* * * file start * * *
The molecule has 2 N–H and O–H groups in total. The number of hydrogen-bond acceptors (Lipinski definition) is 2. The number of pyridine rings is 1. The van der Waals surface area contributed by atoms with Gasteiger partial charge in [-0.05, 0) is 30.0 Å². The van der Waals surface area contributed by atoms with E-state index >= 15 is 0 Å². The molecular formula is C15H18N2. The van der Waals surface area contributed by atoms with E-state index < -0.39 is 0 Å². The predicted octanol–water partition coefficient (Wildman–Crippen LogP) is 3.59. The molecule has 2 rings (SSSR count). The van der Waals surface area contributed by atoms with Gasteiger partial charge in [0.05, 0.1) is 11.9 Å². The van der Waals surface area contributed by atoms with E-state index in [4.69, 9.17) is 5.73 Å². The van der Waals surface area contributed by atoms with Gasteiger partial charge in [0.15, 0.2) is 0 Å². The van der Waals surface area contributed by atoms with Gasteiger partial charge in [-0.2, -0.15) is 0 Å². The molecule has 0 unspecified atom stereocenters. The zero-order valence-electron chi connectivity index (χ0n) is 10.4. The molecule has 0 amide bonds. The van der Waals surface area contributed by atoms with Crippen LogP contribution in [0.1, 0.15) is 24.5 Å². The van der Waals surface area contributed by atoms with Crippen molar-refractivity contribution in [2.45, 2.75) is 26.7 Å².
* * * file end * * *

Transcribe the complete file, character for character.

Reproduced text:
The molecule has 2 N–H and O–H groups in total. The number of hydrogen-bond acceptors (Lipinski definition) is 2. The number of pyridine rings is 1. The van der Waals surface area contributed by atoms with Gasteiger partial charge in [-0.05, 0) is 30.0 Å². The van der Waals surface area contributed by atoms with E-state index >= 15 is 0 Å². The molecular formula is C15H18N2. The van der Waals surface area contributed by atoms with E-state index < -0.39 is 0 Å². The predicted octanol–water partition coefficient (Wildman–Crippen LogP) is 3.59. The molecule has 2 rings (SSSR count). The van der Waals surface area contributed by atoms with Gasteiger partial charge in [0.05, 0.1) is 11.9 Å². The van der Waals surface area contributed by atoms with E-state index in [4.69, 9.17) is 5.73 Å². The van der Waals surface area contributed by atoms with Gasteiger partial charge in [0.15, 0.2) is 0 Å². The van der Waals surface area contributed by atoms with Gasteiger partial charge in [-0.2, -0.15) is 0 Å². The molecule has 0 unspecified atom stereocenters. The zero-order valence-electron chi connectivity index (χ0n) is 10.4. The molecule has 0 amide bonds. The van der Waals surface area contributed by atoms with Crippen LogP contribution in [0.1, 0.15) is 24.5 Å². The van der Waals surface area contributed by atoms with Crippen molar-refractivity contribution in [2.45, 2.75) is 26.7 Å².